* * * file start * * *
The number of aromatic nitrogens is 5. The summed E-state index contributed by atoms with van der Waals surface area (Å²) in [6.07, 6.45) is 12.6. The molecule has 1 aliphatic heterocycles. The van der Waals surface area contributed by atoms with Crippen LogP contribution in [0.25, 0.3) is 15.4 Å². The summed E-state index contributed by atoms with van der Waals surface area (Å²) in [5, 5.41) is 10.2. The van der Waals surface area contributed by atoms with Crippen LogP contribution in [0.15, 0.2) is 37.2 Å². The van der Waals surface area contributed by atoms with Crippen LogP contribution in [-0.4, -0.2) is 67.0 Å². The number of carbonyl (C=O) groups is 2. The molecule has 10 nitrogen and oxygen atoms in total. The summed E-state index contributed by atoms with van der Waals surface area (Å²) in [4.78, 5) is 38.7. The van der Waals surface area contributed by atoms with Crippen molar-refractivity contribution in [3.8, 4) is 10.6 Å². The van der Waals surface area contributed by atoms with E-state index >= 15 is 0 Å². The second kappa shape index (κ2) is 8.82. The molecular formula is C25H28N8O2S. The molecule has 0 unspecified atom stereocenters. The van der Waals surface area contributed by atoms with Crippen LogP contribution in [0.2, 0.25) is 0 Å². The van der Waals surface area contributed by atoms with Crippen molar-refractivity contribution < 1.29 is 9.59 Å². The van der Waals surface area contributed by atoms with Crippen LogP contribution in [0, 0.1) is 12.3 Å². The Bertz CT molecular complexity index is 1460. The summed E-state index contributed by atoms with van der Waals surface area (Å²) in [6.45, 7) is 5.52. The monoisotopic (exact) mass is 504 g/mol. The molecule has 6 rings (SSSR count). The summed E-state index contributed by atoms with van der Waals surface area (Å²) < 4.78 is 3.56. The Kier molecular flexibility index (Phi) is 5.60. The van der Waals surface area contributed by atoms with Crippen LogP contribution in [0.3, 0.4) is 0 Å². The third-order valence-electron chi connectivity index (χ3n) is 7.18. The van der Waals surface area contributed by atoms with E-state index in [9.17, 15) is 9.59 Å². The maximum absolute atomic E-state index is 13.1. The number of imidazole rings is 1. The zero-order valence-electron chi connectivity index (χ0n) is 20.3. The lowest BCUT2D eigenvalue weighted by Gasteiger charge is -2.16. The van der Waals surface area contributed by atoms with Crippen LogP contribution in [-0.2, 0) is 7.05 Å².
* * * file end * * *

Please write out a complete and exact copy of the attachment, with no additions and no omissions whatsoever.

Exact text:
The number of aromatic nitrogens is 5. The summed E-state index contributed by atoms with van der Waals surface area (Å²) in [6.07, 6.45) is 12.6. The molecule has 1 aliphatic heterocycles. The van der Waals surface area contributed by atoms with Crippen LogP contribution in [0.25, 0.3) is 15.4 Å². The summed E-state index contributed by atoms with van der Waals surface area (Å²) in [5, 5.41) is 10.2. The van der Waals surface area contributed by atoms with Crippen LogP contribution in [0.15, 0.2) is 37.2 Å². The van der Waals surface area contributed by atoms with Crippen LogP contribution in [-0.4, -0.2) is 67.0 Å². The number of carbonyl (C=O) groups is 2. The molecule has 10 nitrogen and oxygen atoms in total. The summed E-state index contributed by atoms with van der Waals surface area (Å²) in [4.78, 5) is 38.7. The van der Waals surface area contributed by atoms with Crippen molar-refractivity contribution in [3.8, 4) is 10.6 Å². The van der Waals surface area contributed by atoms with E-state index >= 15 is 0 Å². The second kappa shape index (κ2) is 8.82. The molecular formula is C25H28N8O2S. The molecule has 0 unspecified atom stereocenters. The van der Waals surface area contributed by atoms with Crippen LogP contribution in [0.2, 0.25) is 0 Å². The van der Waals surface area contributed by atoms with Crippen molar-refractivity contribution < 1.29 is 9.59 Å². The van der Waals surface area contributed by atoms with Crippen LogP contribution in [0, 0.1) is 12.3 Å². The Bertz CT molecular complexity index is 1460. The summed E-state index contributed by atoms with van der Waals surface area (Å²) in [6.45, 7) is 5.52. The monoisotopic (exact) mass is 504 g/mol. The molecule has 6 rings (SSSR count). The summed E-state index contributed by atoms with van der Waals surface area (Å²) < 4.78 is 3.56. The Kier molecular flexibility index (Phi) is 5.60. The van der Waals surface area contributed by atoms with Crippen LogP contribution in [0.3, 0.4) is 0 Å². The third-order valence-electron chi connectivity index (χ3n) is 7.18. The van der Waals surface area contributed by atoms with E-state index in [9.17, 15) is 9.59 Å². The maximum absolute atomic E-state index is 13.1. The number of imidazole rings is 1. The zero-order valence-electron chi connectivity index (χ0n) is 20.3. The lowest BCUT2D eigenvalue weighted by Gasteiger charge is -2.16. The van der Waals surface area contributed by atoms with Crippen LogP contribution in [-0.2, 0) is 7.05 Å².